Meet Your Board Members

David Mercer

Chapter 3

In June 1968 I graduated from high school, finally. In July 1968 I started my career in the Department of Biochemistry, Dalhousie University as a lab assistant. I was responsible for setting up lab equipment and mixing solutions for medical and dental students in biochemistry labs. I felt at home in the storeroom full of chemicals. I was good at chemistry, physics, and biology. My first pay cheque–I still have it. It was not a lot of money for a 32.5-hour work week and one month of labour. But you must start somewhere.

To make a long story short, I got my supervisor to bring in his schoolbooks. He was a lab technician.  After reading through them, I decided that I did not want to follow in his footsteps. I phoned the Federal Department of Manpower, as it was called at that time, and managed to enter an electronic technician course which consisted of four hours a night for the next one and one-half years. I continued working days and was able to manage working two part-time jobs on the weekends. As I moved through the course, I started to repair some lab equipment in Biochemistry so that I could gain experience in doing so. As a result, Dalhousie Department of Biochemistry didn’t have to pay so many expensive service fees to outside companies and I was getting my on-the-job experience.

In 1972 came the big raise!  Not really, but it was more money just the same. I got a new job in the Faculty of Dentistry as an Electronic Technician. Progress. I had a new supervisor too–you know the kind that takes all the credit and makes you look bad.  We’ve all been there. I spent a lot of time in the shop not being seen and not being given much to do. I decided to read and study all the repair manuals of every piece of equipment in the building. When my supervisor moved on, I went to the Clinic Director and told him “You don’t need to hire anyone. I can do all the work alone.” Dalhousie likes that attitude from its staff. 

The new dental building was planned to be constructed and in operation by approximately the year 1980. I wanted to be a real Dental Equipment Repair Technician. What would I have to do?  What education would I need?  Where would I go to become one? Most dental schools just use a tradesman plumber and a technician from a dental dealer, who has little knowledge of hydraulics and pneumatics, for equipment repair. Neither the plumber nor the dental company’s technician were trained enough to be able to repair sophisticated electronic equipment such as x-rays. The individuals doing the repairs were generally limited to basic everyday repairs which required only the replacement of parts and not the more complicated repair of equipment parts.

I decided to come up with a course outline where no course existed that would give me the skills to become the person that would not only do the simple repairs but the more complicated ones. The course I designed for myself would require going back to night school for 6 years. It wouldn’t be easy for my family, but it had to happen if I was to progress to become the Dental Equipment Technician that I had envisioned. My courses would have to start with architectural and mechanical drafting, blueprint reading, and cost estimating. I would need knowledge of electrical wiring, plumbing, carpentry, refrigeration, and heating. I would need hands-on experience with a lathe, band saw, drill press, welding, sheet metal fabrication, compressors, turbines, and the use of test equipment, as well as knowledge in the use of all hand tools of any kind. Not to forget, detailed dental equipment design knowledge. I needed courses in microprocessors, programming, digital logic, and controls. The course outline that I had designed for myself meant that I would be going to Vocational and Nova Scotia Institute of Technology. The courses were all available. They were full day courses delivered at night after work and so I started. Six years later I was done. I even took bar tending just for a hobby–I needed it! I could now fix anything!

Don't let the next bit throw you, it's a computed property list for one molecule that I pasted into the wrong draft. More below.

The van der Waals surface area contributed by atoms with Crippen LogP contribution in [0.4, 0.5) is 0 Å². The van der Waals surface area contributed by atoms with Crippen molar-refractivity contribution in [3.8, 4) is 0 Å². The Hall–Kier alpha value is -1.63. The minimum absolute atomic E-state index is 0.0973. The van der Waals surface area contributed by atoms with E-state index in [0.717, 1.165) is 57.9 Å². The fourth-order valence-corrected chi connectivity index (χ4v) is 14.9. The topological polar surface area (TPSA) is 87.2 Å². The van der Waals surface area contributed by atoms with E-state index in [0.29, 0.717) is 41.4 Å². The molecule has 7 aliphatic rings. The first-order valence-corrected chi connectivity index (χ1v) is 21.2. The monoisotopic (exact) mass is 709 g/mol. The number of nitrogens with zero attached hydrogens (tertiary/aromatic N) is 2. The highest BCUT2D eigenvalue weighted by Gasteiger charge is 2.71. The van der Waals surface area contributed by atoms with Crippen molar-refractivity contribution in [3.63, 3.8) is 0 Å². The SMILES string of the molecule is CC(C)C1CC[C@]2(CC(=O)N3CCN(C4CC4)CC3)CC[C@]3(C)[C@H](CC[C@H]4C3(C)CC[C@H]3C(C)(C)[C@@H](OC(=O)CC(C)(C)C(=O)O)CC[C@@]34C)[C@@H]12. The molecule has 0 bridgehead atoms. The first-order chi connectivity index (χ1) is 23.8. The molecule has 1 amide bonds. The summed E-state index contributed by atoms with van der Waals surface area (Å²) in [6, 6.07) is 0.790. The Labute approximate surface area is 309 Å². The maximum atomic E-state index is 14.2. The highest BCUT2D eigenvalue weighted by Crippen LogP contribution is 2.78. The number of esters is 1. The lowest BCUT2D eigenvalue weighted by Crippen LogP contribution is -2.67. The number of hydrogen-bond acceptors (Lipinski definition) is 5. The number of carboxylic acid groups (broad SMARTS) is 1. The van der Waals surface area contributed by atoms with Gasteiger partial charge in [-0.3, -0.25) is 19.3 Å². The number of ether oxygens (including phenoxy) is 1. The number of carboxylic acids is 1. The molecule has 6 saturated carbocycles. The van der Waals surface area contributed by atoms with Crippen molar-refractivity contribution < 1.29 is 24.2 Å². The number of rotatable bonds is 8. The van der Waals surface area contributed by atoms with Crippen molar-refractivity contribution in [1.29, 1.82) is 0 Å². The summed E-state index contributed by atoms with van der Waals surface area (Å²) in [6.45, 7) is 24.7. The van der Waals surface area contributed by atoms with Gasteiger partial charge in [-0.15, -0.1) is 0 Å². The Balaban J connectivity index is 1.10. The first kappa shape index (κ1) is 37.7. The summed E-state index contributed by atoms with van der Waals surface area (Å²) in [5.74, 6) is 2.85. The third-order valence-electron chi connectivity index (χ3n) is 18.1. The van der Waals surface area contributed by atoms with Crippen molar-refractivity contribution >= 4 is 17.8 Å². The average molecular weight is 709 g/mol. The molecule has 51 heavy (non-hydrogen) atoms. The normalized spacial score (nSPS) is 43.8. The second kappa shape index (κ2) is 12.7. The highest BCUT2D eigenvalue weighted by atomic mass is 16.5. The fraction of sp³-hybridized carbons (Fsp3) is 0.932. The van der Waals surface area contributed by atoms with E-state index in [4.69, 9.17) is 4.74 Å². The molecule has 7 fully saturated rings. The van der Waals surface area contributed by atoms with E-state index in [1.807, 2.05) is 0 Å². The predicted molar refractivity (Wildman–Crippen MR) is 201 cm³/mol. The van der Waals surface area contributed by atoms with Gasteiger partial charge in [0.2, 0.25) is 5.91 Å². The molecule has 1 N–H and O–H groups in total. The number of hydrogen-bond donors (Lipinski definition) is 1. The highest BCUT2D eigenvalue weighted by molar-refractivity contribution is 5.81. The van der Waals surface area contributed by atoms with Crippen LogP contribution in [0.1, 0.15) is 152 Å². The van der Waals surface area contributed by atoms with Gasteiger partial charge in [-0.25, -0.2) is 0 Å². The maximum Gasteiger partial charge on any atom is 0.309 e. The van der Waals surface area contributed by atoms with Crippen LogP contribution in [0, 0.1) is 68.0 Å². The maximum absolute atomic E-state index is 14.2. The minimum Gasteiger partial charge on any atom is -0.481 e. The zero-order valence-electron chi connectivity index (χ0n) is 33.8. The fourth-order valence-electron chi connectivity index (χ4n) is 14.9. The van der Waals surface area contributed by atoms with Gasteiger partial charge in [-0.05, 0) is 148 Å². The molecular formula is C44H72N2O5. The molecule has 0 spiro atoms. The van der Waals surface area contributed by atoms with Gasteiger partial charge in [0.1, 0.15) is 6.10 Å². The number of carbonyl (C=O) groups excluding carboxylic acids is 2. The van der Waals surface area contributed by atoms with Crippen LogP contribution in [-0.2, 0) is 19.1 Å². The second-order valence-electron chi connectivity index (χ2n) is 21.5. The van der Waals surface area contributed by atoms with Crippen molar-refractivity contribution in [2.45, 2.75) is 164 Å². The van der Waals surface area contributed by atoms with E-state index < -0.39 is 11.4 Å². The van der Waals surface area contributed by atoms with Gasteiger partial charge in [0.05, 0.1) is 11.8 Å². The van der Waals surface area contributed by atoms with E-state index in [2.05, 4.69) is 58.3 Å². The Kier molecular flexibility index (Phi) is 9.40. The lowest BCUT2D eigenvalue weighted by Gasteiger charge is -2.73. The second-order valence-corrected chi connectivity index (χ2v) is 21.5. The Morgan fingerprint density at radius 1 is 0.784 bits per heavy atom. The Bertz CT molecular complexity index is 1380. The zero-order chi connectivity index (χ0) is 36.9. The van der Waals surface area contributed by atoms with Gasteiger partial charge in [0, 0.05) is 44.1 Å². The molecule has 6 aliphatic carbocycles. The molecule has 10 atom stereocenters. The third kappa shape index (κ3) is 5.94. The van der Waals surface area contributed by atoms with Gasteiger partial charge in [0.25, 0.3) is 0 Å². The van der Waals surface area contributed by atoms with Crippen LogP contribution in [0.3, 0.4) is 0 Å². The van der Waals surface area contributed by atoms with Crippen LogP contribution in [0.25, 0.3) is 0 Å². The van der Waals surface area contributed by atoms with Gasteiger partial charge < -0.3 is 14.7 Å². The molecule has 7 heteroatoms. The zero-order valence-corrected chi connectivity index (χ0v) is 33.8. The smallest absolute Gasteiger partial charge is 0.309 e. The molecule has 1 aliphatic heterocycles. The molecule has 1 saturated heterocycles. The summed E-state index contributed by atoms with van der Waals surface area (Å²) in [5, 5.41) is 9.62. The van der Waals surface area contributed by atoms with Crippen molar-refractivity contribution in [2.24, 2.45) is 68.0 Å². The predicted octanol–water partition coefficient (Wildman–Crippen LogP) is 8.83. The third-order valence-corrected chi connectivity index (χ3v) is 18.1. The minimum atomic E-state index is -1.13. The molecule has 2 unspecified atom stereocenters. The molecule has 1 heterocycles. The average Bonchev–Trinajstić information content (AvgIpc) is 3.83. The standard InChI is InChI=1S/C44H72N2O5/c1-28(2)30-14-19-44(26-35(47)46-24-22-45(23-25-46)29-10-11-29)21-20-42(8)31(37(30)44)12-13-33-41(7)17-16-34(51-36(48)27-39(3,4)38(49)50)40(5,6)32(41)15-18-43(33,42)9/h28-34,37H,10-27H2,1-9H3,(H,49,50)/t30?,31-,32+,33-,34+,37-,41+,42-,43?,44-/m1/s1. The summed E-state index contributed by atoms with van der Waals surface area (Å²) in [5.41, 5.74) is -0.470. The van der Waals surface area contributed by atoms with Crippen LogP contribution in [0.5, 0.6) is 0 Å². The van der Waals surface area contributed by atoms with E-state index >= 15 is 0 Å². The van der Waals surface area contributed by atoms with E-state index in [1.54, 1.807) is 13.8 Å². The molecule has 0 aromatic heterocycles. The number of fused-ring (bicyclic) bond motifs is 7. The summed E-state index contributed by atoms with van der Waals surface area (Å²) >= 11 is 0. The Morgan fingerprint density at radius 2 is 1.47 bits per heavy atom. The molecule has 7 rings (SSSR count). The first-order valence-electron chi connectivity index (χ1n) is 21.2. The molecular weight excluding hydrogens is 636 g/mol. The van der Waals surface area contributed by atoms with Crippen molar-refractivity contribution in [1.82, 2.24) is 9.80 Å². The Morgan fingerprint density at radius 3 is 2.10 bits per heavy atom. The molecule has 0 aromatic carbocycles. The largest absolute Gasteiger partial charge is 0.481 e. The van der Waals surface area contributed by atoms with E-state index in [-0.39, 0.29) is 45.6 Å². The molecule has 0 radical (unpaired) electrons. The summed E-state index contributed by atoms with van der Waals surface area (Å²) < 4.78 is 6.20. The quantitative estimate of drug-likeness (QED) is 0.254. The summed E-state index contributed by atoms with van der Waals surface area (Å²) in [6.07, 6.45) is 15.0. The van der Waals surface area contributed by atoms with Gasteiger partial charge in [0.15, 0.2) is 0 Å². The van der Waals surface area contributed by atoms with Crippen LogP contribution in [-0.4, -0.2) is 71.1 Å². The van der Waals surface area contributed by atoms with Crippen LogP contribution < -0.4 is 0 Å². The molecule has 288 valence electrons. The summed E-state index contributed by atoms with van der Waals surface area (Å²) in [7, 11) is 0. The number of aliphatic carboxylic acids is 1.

I had a new supervisor and there was a new Dean. I had become part of the team for the new Dalhousie Dental School. I was sent to the major dental manufacturers both in Canada and the USA to talk to their engineers to ensure that the equipment met our specifications before it was purchased for the new dental school. The new dental building became known in the dental school world as one of the best for design and function. Our equipment amazingly lasted longer than any other dental school. There is so much more to tell.

In 2005 I was 59 years old, and I retired from Dalhousie after 37 years. I had two requests for my retirement farewell gathering. First, I wanted it to be in the Faculty Club and second, I requested a picture of the Dalhousie Tupper Building/Dental School complex where I had spent those 37 years. I didn’t want to forget my time at Dalhousie. 

I was asked at the reception, “What will you do now?” Well…on to Chapter 4, “The Retirement.” I will be a kid again. I have been retired now for almost 18 years. It’s fun to be a kid with an adult brain and a charge card. 

Follow your dream. Do the impossible.

March 2023

David’s first post-retirement job